While nutrition has a role to play, remember it is but one piece of the puzzle and not the most significant. Your genes are the major factor in determining skeletal growth, and not, as you may imagine, nutrition. In fact, according to some researchers, 60 to 80 percent of your height is attributable to genetics. Others have suggested a number of 70 to 90 percent.21 22
Of the multitude of genetic inputs possible, the ones linked to the growth plate are of greatest importance. Scientists have found that of 60,000 genetic variants that are connected to height, around 900 of them impact your bone development and height.23
Genes, Hormones, Health, And Medications Also Impact Height
In addition to genetics and nutrition, some other factors play a role in determining your height as an adult.24
For a growing child, hormonal imbalances like insufficient growth hormone or low thyroid levels can also cause stunted growth.
Having chronic illnesses like celiac disease in childhood that go untreated, severe arthritis, and cancer can cause a child to be shorter than they should be.
Certain syndromes can also cause a variation in height. For instance, Marfan syndrome can mean you grow taller than normal and Turner syndrome or Down syndrome can mean you are generally shorter.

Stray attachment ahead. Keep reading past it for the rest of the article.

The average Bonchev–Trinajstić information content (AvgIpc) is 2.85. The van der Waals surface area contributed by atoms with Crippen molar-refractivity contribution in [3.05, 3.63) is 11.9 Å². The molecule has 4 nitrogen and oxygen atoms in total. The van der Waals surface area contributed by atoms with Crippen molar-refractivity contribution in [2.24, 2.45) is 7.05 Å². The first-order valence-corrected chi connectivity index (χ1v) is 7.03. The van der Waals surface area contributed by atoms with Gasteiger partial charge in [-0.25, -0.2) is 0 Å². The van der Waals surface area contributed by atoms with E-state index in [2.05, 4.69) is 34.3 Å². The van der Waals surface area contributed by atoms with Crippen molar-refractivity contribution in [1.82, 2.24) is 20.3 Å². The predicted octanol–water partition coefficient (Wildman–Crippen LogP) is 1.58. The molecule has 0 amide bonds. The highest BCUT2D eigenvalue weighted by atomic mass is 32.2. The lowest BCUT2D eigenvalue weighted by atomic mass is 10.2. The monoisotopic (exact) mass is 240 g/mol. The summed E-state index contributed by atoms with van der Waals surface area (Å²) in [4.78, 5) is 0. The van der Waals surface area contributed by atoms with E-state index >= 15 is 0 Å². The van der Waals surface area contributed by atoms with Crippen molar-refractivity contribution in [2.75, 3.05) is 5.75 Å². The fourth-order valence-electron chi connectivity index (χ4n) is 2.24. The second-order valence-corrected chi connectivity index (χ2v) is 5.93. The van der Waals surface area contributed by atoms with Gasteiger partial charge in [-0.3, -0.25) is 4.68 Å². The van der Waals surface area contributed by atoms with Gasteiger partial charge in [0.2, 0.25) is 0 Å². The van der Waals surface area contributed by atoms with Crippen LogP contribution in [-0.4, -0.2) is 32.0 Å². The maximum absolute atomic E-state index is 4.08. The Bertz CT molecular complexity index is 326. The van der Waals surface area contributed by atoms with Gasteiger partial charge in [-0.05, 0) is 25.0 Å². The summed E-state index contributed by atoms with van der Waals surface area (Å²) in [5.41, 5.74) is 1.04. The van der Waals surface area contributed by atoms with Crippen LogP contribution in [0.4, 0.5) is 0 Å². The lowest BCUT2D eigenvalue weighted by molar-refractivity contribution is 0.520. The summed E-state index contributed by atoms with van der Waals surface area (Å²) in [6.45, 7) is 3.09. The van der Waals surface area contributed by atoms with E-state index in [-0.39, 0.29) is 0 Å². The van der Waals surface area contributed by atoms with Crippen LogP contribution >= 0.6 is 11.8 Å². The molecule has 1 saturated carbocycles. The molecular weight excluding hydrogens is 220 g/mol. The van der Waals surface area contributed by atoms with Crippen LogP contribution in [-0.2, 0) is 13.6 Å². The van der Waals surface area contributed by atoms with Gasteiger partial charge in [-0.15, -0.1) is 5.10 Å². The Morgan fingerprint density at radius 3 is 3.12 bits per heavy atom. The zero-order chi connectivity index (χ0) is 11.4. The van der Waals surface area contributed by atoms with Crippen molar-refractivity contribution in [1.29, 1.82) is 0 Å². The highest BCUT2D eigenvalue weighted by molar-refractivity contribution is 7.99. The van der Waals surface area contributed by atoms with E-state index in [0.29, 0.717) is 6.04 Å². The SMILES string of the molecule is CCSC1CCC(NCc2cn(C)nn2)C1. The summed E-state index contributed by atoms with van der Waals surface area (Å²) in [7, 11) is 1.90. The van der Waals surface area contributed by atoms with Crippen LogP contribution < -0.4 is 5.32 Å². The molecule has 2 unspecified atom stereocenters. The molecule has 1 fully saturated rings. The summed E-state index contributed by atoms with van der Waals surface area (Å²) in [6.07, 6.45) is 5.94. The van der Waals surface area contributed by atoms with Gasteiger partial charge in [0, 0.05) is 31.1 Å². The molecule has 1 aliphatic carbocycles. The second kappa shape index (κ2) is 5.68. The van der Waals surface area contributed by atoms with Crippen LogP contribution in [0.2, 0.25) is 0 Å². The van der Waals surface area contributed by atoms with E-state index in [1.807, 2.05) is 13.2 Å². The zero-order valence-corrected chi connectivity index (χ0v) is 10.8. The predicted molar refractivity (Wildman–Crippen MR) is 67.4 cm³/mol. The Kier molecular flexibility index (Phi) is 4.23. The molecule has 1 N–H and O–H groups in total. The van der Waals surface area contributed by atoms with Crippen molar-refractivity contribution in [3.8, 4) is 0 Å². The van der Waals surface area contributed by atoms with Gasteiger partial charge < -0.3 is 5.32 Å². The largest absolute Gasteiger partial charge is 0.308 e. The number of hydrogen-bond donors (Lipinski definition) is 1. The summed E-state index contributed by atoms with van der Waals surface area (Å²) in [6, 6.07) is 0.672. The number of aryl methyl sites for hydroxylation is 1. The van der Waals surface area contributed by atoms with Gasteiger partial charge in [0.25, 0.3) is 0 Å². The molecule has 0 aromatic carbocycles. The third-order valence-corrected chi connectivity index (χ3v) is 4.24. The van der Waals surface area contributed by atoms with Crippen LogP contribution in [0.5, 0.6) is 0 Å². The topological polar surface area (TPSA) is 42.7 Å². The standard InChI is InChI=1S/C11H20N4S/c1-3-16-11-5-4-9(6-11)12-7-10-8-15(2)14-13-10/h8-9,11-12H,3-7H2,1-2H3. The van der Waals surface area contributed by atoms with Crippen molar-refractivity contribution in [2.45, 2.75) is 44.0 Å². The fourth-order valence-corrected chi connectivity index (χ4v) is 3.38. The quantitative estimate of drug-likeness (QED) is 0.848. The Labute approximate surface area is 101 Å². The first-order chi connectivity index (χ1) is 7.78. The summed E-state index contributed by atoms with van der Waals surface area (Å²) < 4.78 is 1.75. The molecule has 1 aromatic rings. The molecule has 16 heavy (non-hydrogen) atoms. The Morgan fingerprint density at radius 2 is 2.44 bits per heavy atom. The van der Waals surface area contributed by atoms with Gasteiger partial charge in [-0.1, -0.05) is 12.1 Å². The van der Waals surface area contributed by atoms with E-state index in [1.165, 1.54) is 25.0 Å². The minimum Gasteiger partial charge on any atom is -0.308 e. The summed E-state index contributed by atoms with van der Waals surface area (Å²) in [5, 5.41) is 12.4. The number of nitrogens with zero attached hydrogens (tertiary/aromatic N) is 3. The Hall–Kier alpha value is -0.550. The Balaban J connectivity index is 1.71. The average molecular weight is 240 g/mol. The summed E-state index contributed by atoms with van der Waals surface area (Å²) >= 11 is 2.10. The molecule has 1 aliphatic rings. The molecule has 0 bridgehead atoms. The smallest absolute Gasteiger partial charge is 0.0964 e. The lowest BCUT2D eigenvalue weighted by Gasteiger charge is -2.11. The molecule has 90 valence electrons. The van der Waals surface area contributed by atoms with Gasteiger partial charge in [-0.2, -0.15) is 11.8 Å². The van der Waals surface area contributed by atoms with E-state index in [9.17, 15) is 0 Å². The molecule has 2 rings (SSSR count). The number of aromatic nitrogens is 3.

Taking medications like corticosteroids for a prolonged period can also slow growth.
|↑1||Is It Possible To Increase Your Height?. Forbes Nov 2016.|
|↑2||Weiler, Hope. “Reply to T Okada.” The American journal of clinical nutrition 80, no. 4 (2004): 1089-1090.|
|↑3, ↑21, ↑23||Guo, Michael, Zun Liu, Jessie Willen, Cameron P. Shaw, Daniel Richard, Evelyn Jagoda, Andrew C. Doxey, Joel Hirschhorn, and Terence D. Capellini. “Epigenetic profiling of growth plate chondrocytes sheds insight into regulatory genetic variation influencing height.” eLife 6 (2017).|
|↑4, ↑22||How much of human height is genetic and how much is due to nutrition?. Scientific American.|
|↑5, ↑24||Predicting a Child’s Adult Height. American Academy of Pediatrics.|
|↑6||Good nutrition for healthy bones. International Osteoporosis Foundation.|
|↑7||Milk, whole, 3.25% milkfat, without added vitamin A and vitamin D. United States Department of Agriculture, Agricultural Research Service.|
|↑8||Milk, reduced fat, fluid, 2% milkfat, with added vitamin A and vitamin D. United States Department of Agriculture, Agricultural Research Service.|
|↑9, ↑13||New Recommended Daily Amounts of Calcium and Vitamin D. U.S. National Library of Medicine.|
|↑10, ↑14||New Recommended Daily Amounts of Calcium and Vitamin D. U.S. National Library of Medicine.|
|↑11, ↑12||Vitamin A.Office of Dietary Supplements.|
|↑15, ↑16||Protein for the Teen Athlete. American Academy of Pediatrics|
|↑17||How much of human height is genetic and how much is due to nutrition?. Scientific American.|
|↑18||Vitamin A and Bone Health. National Institute of Arthritis and Musculoskeletal and Skin Diseases.|
|↑19||Good nutrition for healthy bones. International Osteoporosis Foundation.|
|↑20||Morency, Marie-Elssa, Catherine S. Birken, Gerald Lebovic, Yang Chen, Mary L’Abbé, Grace J. Lee, Jonathon L. Maguire, and TARGet Kids! Collaboration. “Association between noncow milk beverage consumption and childhood height.” The American Journal of Clinical Nutrition (2017): ajcn156877.|